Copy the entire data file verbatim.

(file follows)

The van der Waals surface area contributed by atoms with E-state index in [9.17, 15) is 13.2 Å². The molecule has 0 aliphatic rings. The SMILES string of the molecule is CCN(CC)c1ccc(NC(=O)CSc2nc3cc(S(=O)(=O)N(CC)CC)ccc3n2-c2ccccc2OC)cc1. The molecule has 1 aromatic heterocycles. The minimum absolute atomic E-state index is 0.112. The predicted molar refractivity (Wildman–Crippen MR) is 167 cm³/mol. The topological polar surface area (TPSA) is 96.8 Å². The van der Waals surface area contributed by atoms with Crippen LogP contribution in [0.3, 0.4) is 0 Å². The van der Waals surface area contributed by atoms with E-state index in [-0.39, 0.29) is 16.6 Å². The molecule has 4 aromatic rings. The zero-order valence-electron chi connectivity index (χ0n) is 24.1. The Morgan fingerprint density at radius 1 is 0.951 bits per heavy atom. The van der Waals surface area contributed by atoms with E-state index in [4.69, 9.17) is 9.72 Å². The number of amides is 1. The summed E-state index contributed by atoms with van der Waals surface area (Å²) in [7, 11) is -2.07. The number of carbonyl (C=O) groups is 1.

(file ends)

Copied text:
The van der Waals surface area contributed by atoms with E-state index in [9.17, 15) is 13.2 Å². The molecule has 0 aliphatic rings. The SMILES string of the molecule is CCN(CC)c1ccc(NC(=O)CSc2nc3cc(S(=O)(=O)N(CC)CC)ccc3n2-c2ccccc2OC)cc1. The molecule has 1 aromatic heterocycles. The minimum absolute atomic E-state index is 0.112. The predicted molar refractivity (Wildman–Crippen MR) is 167 cm³/mol. The topological polar surface area (TPSA) is 96.8 Å². The van der Waals surface area contributed by atoms with Crippen LogP contribution in [0.3, 0.4) is 0 Å². The van der Waals surface area contributed by atoms with E-state index in [-0.39, 0.29) is 16.6 Å². The molecule has 4 aromatic rings. The zero-order valence-electron chi connectivity index (χ0n) is 24.1. The Morgan fingerprint density at radius 1 is 0.951 bits per heavy atom. The van der Waals surface area contributed by atoms with E-state index in [4.69, 9.17) is 9.72 Å². The number of amides is 1. The summed E-state index contributed by atoms with van der Waals surface area (Å²) in [7, 11) is -2.07. The number of carbonyl (C=O) groups is 1.